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Cancer Treatment Centers of America® (CTCA) is committed to providing new and innovative treatments for our cancer patients whenever possible. This includes enrolling qualified patients in carefully selected clinical trials for cancer. Clinical trials are a key testing ground for determining the effectiveness and safety of new treatments and drugs for cancer and other diseases. Our doctors may recommend that cancer patients enroll in cancer clinical trials if they meet specific criteria. Cancer trials may offer patients access to treatment options that would otherwise be unavailable to them. Talk to your doctor about whether a cancer trial is a good option for you and ask about the risks and various requirements involved. Use the tool below to find a CTCA® clinical trial for your cancer type.

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76 Clinical Trials

     

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This randomized phase II clinical trial studies how well nivolumab after combined modality therapy works in treating patients with high risk stage II-IIIB anal cancer.

     

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This phase III trial studies how well gemcitabine hydrochloride and cisplatin given with or without nab-paclitaxel work in treating patients with newly diagnosed biliary tract cancers that have spread to other places in the body.

     

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This phase III trial studies how well chemotherapy and radiation therapy work with or without atezolizumab in treating patients with localized muscle invasive bladder cancer. Radiation therapy uses high energy rays to kill tumor cells and shrink tumors. Drugs used in chemotherapy, such as gemcitabine, cisplatin, fluorouracil and mitomycin-C, work in different ways to stop the growth of cancer cells, either by killing the cells, by stopping them from dividing, or by stopping them from spreading. Giving chemotherapy with radiation therapy may kill more tumor cells. Immunotherapy with monoclonal antibodies, such as atezolizumab, may help the body's immune system attack the cancer, and may interfere with the ability of tumor cells to grow and spread. Giving atezolizumab with radiation therapy and chemotherapy may work better in treating patients with localized muscle invasive bladder cancer compared to radiation therapy and chemotherapy without atezolizumab.

     

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The purpose of this study is to evaluate the activity of SAR439859, a potent, orally bioavailable, and selective estrogen receptor (ER) inhibitor that belongs to the selective estrogen receptor degrader (SERD) class of compounds in comparison with other endocrine treatments approved for the treatment of breast cancer, including fulvestrant, selective ER modulators (tamoxifen), and AIs (anastrozole, exemestane, and letrozole).

     

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This is a Phase IB/II, two-stage, open-label, multicenter study to determine the efficacy and safety of durvalumab + paclitaxel + novel oncology therapies (i.e. therapies designed for immune modulation) and durvalumab + paclitaxel alone as first-line treatment in patients with metastatic triple negative breast cancer (TNBC).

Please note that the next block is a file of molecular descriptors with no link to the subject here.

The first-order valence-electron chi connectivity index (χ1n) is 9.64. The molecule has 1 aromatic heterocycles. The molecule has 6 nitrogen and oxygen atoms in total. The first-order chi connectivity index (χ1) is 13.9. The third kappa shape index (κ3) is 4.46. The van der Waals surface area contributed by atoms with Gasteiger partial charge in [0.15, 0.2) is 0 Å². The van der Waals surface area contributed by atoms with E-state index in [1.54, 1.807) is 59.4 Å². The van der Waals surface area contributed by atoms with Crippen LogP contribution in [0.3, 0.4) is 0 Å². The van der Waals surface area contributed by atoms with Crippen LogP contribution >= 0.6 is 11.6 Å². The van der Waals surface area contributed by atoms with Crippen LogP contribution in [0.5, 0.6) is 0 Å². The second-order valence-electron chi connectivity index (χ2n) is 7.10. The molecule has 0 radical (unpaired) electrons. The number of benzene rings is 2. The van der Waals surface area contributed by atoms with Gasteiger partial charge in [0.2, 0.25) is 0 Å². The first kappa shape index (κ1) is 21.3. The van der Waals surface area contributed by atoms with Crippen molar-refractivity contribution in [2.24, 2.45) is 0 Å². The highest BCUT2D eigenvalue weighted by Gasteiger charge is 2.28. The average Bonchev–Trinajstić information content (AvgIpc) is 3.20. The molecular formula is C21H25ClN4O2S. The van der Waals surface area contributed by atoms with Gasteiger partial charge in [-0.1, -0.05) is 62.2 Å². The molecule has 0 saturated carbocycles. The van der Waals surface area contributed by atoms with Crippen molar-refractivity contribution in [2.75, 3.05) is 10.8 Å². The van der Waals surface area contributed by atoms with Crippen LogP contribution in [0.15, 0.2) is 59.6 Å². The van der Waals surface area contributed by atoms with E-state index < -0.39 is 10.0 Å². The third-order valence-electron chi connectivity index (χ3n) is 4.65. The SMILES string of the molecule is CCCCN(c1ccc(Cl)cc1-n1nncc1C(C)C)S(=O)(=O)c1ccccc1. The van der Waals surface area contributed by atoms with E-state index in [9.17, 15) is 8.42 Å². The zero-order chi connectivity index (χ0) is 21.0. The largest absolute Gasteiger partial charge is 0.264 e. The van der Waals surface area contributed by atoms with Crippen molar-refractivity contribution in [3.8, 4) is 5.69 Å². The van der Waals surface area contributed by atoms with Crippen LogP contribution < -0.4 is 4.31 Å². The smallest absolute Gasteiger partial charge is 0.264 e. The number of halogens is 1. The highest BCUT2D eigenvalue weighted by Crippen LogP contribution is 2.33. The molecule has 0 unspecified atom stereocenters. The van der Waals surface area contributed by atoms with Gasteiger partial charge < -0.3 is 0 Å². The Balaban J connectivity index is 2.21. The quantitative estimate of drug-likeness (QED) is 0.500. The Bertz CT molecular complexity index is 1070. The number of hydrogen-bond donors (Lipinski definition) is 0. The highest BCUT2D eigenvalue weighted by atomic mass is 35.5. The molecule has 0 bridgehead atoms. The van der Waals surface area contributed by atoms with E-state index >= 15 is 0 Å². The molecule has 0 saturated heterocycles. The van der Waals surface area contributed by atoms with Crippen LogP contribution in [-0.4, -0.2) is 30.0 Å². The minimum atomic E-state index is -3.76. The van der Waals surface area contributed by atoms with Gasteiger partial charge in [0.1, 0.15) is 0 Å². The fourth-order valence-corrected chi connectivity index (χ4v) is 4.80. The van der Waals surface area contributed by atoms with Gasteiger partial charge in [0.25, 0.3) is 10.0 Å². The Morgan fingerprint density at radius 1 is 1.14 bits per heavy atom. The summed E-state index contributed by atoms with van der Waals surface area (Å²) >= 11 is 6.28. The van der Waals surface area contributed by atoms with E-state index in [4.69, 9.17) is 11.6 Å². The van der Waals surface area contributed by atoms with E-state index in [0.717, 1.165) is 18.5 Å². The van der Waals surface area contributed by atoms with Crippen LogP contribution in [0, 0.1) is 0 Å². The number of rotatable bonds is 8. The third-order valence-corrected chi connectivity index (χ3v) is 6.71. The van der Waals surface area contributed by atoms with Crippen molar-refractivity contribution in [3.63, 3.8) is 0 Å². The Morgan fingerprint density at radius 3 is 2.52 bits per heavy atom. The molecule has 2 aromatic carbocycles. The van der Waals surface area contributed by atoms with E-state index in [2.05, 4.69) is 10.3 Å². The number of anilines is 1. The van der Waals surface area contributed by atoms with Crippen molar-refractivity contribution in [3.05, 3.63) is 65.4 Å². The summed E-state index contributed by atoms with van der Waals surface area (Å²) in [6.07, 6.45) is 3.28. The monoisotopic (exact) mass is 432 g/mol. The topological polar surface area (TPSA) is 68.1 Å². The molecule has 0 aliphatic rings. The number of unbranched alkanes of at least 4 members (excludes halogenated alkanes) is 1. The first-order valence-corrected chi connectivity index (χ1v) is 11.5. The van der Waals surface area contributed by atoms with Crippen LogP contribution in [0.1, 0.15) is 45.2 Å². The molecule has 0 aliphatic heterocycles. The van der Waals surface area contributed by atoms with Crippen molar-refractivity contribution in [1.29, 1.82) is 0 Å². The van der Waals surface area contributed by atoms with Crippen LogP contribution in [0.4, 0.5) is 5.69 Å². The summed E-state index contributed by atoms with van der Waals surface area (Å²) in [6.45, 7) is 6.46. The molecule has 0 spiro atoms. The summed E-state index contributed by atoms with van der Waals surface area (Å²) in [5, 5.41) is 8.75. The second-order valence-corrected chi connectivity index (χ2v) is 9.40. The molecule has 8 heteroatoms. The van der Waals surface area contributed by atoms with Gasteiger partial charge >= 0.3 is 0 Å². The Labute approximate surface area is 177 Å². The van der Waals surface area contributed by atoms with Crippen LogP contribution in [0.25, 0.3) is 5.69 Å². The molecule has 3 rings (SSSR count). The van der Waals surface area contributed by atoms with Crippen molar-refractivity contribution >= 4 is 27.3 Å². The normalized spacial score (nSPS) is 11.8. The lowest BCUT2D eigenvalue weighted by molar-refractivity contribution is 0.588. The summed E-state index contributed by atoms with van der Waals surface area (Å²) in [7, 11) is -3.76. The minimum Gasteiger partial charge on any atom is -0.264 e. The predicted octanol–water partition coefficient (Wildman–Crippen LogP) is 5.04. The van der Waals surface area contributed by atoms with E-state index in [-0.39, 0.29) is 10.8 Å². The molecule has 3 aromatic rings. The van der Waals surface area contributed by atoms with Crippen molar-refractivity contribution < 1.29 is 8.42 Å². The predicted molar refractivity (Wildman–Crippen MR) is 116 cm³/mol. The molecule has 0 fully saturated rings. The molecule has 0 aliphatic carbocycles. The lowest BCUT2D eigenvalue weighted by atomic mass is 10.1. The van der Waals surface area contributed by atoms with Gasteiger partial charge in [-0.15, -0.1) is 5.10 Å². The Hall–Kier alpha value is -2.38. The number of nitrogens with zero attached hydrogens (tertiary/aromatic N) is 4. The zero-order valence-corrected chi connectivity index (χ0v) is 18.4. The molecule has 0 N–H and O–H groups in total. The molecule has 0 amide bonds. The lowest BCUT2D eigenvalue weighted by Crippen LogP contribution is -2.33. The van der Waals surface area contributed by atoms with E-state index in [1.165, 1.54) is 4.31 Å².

The purpose of this study is to assess the efficacy and safety of pembrolizumab vsersus placebo in combination with neoadjuvant (pre-surgery) chemotherapy and adjuvant (post-surgery) endocrine therapy in the treatment of adults who have high-risk early-stage estrogen receptor-positive, human epidermal growth factor receptor 2-negative (ER+/HER2-) breast cancer.

     

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This randomized, phase II/III trial studies how well standard-of-care therapy with stereotactic radiosurgery and/or surgery works and compares it to standard-of-care therapy alone in treating patients with breast cancer that has spread to one or two locations in the body (limited metastatic) that are previously untreated.

     

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This is an open-label, three-part, multiple-dose study to evaluate safety, tolerability and efficacy of U3-1402 in patients with HER3-positive metastatic breast cancer.

     

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This is a randomized, 2-arm, Phase 3, open-label, multicenter study to compare the safety and efficacy of trastuzumab deruxtecan versus the physician's choice (2:1) in HER2-low, unresectable and/or metastatic breast cancer participants.

     

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clinicaltrials.gov

This randomized phase III trial studies how well doxorubicin hydrochloride and cyclophosphamide followed by paclitaxel with or without carboplatin work in treating patients with triple-negative breast cancer. Drugs used in chemotherapy, such as doxorubicin hydrochloride, cyclophosphamide, paclitaxel and carboplatin, work in different ways to stop the growth of tumor cells, either by killing the cells, by stopping them from dividing, or by stopping them from spreading. It is not yet known whether doxorubicin hydrochloride and cyclophosphamide are more effective when followed by paclitaxel alone or paclitaxel and carboplatin in treating triple-negative breast cancer.